I'm interested in what happens when one is out of one's element - stories of people and place, history and culture, work and faith. I'm particularly interested in what happens when one willingly abandons that which is known in favor of that which is beyond the scope of experience, the place where the line between insider/outsider is blurred, that moment when the familiar becomes strange.
Phillip Lopate has said that the personal essay "is the reverse of that set of Chinese boxes that you keep opening, only to find a smaller one within. Here you start with the small - the package of flaws and limits - and suddenly find a slightly larger container, insinuated by...the writer's self-knowledge."
I'm after the type of self-discovery that comes out of an honest curiosity about the world, whether it's the world of the familiar (the small ex-coal-mining town where I grew up) or the strange (the tribal villages I hiked through on a backpacking trip to Vietnam). For me, the essay form provides a space where worlds can collide; leaving the room, the house, the city, or the country provides the experiences that become the stories, those ever-larger boxes that both change and become my life.
Teresa Leo's poetry and essays have appeared in Ploughshares, The American Poetry Review's Philly Edition, New Orleans Review, The Philadelphia Inquirer, Painted Bride Quarterly, Xconnect, La Petite Zine, The Portable Boog Reader Philadelphia, and the anthology Whatever it Takes: Women on Women's Sport (Farrar, Straus & Giroux, 1999). She has interviewed Rick Moody, Martín Espada, and Israeli poet Yehuda Amichai. Her awards include a 2002 Poetry Fellowship from the Pew Fellowships in the Arts, a 2001 Literature/Creative Nonfiction Fellowship from the Pennsylvania Council on the Arts, and a Pushcart Prize nomination. She is a former columnist for The Philadelphia Inquirer's Commentary Page, past Editor-in-Chief of Painted Bride Quarterly, and has served as Acting Director of the Kelly Writers House at the University of Pennsylvania. Currently she serves as a Contributing Editor for The American Poetry Review as well as Xconnect Magazine. She works at the University of Pennsylvania.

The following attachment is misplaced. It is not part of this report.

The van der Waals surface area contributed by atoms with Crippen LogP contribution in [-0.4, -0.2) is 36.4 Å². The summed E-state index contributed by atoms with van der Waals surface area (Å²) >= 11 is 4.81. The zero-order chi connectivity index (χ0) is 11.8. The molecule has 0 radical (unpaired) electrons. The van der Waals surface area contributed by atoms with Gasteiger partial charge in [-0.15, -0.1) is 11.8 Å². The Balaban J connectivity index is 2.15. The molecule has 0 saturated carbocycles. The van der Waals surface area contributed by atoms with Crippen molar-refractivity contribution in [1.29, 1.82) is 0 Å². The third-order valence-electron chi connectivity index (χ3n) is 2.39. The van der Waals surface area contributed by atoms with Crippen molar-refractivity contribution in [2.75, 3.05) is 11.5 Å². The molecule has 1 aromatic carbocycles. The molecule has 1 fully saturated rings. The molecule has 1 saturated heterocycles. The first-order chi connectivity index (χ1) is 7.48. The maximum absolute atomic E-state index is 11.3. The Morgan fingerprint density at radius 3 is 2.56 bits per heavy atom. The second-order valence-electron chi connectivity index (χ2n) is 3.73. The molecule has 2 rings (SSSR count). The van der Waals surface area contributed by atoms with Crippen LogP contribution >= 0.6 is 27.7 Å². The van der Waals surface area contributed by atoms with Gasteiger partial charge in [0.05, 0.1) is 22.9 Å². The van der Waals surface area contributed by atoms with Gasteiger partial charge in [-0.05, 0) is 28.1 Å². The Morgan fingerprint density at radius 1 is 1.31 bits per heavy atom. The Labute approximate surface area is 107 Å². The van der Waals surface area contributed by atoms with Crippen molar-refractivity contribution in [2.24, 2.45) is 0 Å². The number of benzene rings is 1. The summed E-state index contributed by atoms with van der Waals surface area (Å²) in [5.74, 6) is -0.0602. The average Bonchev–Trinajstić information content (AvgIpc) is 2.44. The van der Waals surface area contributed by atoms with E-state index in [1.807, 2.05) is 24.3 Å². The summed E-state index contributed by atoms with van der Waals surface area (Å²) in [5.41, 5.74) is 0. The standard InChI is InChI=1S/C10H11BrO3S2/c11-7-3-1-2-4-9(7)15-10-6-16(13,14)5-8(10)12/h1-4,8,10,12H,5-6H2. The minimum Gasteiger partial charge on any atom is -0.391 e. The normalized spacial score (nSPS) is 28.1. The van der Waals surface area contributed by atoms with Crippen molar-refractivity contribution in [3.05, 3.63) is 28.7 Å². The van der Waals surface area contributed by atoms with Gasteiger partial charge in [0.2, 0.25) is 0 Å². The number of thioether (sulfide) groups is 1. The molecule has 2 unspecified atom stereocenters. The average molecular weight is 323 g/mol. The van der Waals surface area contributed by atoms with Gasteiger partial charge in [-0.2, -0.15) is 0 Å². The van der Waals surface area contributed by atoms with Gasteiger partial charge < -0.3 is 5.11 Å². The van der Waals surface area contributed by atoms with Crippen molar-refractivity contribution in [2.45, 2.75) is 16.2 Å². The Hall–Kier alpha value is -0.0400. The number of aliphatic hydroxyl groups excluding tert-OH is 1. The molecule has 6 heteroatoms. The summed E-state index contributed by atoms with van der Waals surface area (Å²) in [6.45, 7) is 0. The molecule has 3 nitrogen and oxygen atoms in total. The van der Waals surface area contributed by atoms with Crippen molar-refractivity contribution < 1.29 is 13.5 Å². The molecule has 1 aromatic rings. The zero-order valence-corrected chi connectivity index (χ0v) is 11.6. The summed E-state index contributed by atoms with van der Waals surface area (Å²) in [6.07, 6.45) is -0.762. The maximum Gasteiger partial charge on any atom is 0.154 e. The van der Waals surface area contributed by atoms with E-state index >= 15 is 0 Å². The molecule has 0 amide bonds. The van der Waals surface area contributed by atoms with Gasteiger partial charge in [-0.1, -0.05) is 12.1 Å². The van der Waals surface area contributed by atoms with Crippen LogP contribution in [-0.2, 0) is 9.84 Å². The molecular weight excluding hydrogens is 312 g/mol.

In the morning, I get up first and in the half-light see Luisa flopped over Loretta like a dead fish. Together they form the letter T- Loretta stretched out normally from the pillow to the foot of the bed, Luisa lying crosswise with her head on Loretta's stomach. Seeing them like this makes me want my own child with whom I can make letters while sleeping, the ascenders and descenders of our bodies coming together lyrically at night.
* * *
The diner across the street from the motel is decorated '50s-style and smells of new vinyl. I imagine it's been built recently, like most roadside stops I've seen along the way, sprouting up overnight like a bloated mushroom. It's 7:30am and Luisa wants bubblegum. I want coffee badly and was even tempted to use the little hot water shooter in the motel to make a cup of complimentary instant, the packets of which were riveted to the table by something red and sticky, which I couldn't identify. We are the only people in the diner except for the waitstaff, who are all wearing bopper uniforms - swirling poodle skirts, pink shirts, anklets, saddle shoes. A photo of a young Frank Sinatra hangs over our booth like a crucifix.
As usual, the restaurant doesn't have a smoking section. So I drink coffee quietly and watch Luisa make mountains and tunnels out of her hash browns. She sends a sausage through, like a train.
- from "Dead Man Wash", Painted Bride Quarterly, 1999